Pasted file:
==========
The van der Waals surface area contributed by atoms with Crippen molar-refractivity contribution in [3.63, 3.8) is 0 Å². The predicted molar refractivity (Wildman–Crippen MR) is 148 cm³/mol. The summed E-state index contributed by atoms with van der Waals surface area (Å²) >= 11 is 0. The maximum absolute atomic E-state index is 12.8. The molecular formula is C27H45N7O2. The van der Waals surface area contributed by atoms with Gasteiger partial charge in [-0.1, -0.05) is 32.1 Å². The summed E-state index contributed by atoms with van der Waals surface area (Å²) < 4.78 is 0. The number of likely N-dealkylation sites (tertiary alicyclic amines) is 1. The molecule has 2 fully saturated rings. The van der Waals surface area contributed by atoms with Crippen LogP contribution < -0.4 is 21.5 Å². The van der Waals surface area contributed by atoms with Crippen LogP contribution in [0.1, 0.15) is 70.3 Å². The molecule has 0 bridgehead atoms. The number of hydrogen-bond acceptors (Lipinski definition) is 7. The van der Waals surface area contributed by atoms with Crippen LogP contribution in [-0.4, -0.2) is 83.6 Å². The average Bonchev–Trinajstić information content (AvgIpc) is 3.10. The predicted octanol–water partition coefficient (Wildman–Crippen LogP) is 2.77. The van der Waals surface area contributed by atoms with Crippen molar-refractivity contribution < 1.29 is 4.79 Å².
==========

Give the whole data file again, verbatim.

The van der Waals surface area contributed by atoms with Crippen molar-refractivity contribution in [3.63, 3.8) is 0 Å². The predicted molar refractivity (Wildman–Crippen MR) is 148 cm³/mol. The summed E-state index contributed by atoms with van der Waals surface area (Å²) >= 11 is 0. The maximum absolute atomic E-state index is 12.8. The molecular formula is C27H45N7O2. The van der Waals surface area contributed by atoms with Gasteiger partial charge in [-0.1, -0.05) is 32.1 Å². The summed E-state index contributed by atoms with van der Waals surface area (Å²) < 4.78 is 0. The number of likely N-dealkylation sites (tertiary alicyclic amines) is 1. The molecule has 2 fully saturated rings. The van der Waals surface area contributed by atoms with Crippen LogP contribution < -0.4 is 21.5 Å². The van der Waals surface area contributed by atoms with Crippen LogP contribution in [0.1, 0.15) is 70.3 Å². The molecule has 0 bridgehead atoms. The number of hydrogen-bond acceptors (Lipinski definition) is 7. The van der Waals surface area contributed by atoms with Crippen LogP contribution in [-0.4, -0.2) is 83.6 Å². The average Bonchev–Trinajstić information content (AvgIpc) is 3.10. The predicted octanol–water partition coefficient (Wildman–Crippen LogP) is 2.77. The van der Waals surface area contributed by atoms with Crippen molar-refractivity contribution < 1.29 is 4.79 Å².